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“But He Was Pierced For Our Transgressions” Isaiah 53:5

7 minutes to read

We hardly ever use the word “transgression” in our day-to-day communication. In fact, when we hear this word it almost seems like some ancient machine or apparatus. While the word may be uncommon in our times, we can all relate to its meaning. To transgress is to break trust with someone by doing certain things that are rebellious and sinful against that person. For example, we see in the moving story of Joseph that he should have been protected and welcomed by his older brothers. Instead, his brothers were jealous of him and broke the trust of the brotherhood by selling him to the traders who were headed to Egypt. Although we may think this is an unusually rare sin, the sad reality is that it has happened since the beginning of the world. Ever since Adam and Eve, our story has been one of breaking trust with God our Creator (Hos. 6:7) and rebelling against His righteous laws.

It was through the atoning death of Christ alone that reconciliation could be made between God and man.

Notice what the book of Job says, "Have I covered my transgressions like Adam, by hiding my iniquity in my bosom” (Job 31:33 NASB). Also, the Apostle Paul in the New Testament, uses the Greek equivalent of the same word while describing the “transgression” of Adam. Nevertheless death reigned from Adam until Moses, even over them that had not sinned after the likeness of Adam's transgression, who is a figure of him that was to come. (Rom. 5:14).

The sad truth is that we have been acting like Adam throughout the whole of human history. Yet, God by His grace, moved ahead in His plan of salvation by choosing a nation called Israel (Gen. 12). They promised to be faithful to the God who delivered them and made them a nation. But time and again, they broke trust, violated and transgressed the holy laws that were given to them (Isa. 1:2-4; Hos. 6:7). God is awesome and altogether wonderful. He is the self-existent One who is dependent on no one, and on whom all things are dependent (Heb. 1:3). He made us because He wanted to and not because he was forced to by anyone. He made man very special and the Bible calls this being made “in His image or likeness”. He has provided us all good things to enjoy in this life (Gen. 1:31).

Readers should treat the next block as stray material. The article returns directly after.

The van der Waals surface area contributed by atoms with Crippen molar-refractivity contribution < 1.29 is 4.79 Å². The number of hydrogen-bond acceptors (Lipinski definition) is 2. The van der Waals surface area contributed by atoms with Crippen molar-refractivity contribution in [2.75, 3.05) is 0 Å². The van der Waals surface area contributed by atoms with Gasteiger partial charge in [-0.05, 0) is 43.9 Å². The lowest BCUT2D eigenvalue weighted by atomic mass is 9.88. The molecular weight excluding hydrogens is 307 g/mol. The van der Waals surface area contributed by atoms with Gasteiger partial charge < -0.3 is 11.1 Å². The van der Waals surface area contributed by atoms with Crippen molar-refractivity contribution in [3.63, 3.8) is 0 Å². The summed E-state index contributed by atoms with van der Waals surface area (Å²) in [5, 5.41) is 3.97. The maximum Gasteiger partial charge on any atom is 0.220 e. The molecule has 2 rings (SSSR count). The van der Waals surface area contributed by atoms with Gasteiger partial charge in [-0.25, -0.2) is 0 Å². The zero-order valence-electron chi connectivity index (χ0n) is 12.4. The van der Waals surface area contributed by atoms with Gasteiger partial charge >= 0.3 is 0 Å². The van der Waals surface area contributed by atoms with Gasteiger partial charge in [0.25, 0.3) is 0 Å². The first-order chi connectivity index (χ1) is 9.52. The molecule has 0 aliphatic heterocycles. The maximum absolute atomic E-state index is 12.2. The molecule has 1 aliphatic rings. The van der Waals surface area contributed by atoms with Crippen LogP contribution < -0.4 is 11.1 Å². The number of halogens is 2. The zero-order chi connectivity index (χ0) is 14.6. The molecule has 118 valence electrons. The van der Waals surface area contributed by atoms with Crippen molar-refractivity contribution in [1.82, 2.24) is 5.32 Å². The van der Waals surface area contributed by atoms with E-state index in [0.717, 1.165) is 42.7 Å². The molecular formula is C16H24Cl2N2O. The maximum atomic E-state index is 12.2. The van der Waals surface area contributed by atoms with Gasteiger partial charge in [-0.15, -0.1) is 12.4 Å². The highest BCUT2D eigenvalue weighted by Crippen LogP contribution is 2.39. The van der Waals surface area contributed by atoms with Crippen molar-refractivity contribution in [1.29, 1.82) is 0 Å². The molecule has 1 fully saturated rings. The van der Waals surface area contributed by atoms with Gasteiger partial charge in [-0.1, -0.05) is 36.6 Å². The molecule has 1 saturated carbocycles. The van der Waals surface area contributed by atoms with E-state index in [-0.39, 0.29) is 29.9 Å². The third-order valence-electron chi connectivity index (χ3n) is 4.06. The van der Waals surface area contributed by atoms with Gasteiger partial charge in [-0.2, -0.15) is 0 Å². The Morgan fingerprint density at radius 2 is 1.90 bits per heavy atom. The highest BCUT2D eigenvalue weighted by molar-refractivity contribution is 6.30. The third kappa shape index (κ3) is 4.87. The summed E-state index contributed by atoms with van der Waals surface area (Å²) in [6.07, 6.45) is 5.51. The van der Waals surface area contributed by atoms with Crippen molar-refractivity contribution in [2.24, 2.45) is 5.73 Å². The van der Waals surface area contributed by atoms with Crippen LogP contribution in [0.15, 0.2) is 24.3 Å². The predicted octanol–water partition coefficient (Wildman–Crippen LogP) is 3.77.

The appropriate response the Bible calls from mankind is: to love Him with all our heart and love our neighbour as ourselves (Lk. 10:27-28); to acknowledge Him and be thankful to Him (Rom. 1:21-23); to walk humbly and faithfully before Him (Mic. 6:8); to love His righteous laws and not rebelliously transgress them. But sadly, we have a sin nature that suppresses the knowledge of God in our hearts. We love the passing pleasures of sin and break trust with our awesome and unimaginably good God again and again. We do this by not giving Him first place in our lives or worshipping Him how He wants to be worshipped. We do this by taking His holy name in vain. We do this by dishonouring the basic authority structure of parents whom He placed in our lives. We do this by having a heart of covetousness which says, "I wish I can have more material things, power, position, respect etc. in place of God" (Ex. 20).

But the good news is that God has not left us in this fallen, sinful condition. Isaiah 53 is the centrepiece of the Bible where we see the plan of salvation so clearly. How is God going to sprinkle the nations and cause kings to worship Him (Isa. 52:15)? How is God going to bring salvation and joy for His people (Isa. 52:9)? How is God going to make all things new and bring His people with joyful singing into the new heaven and the new earth (Isa. 66:22-23)?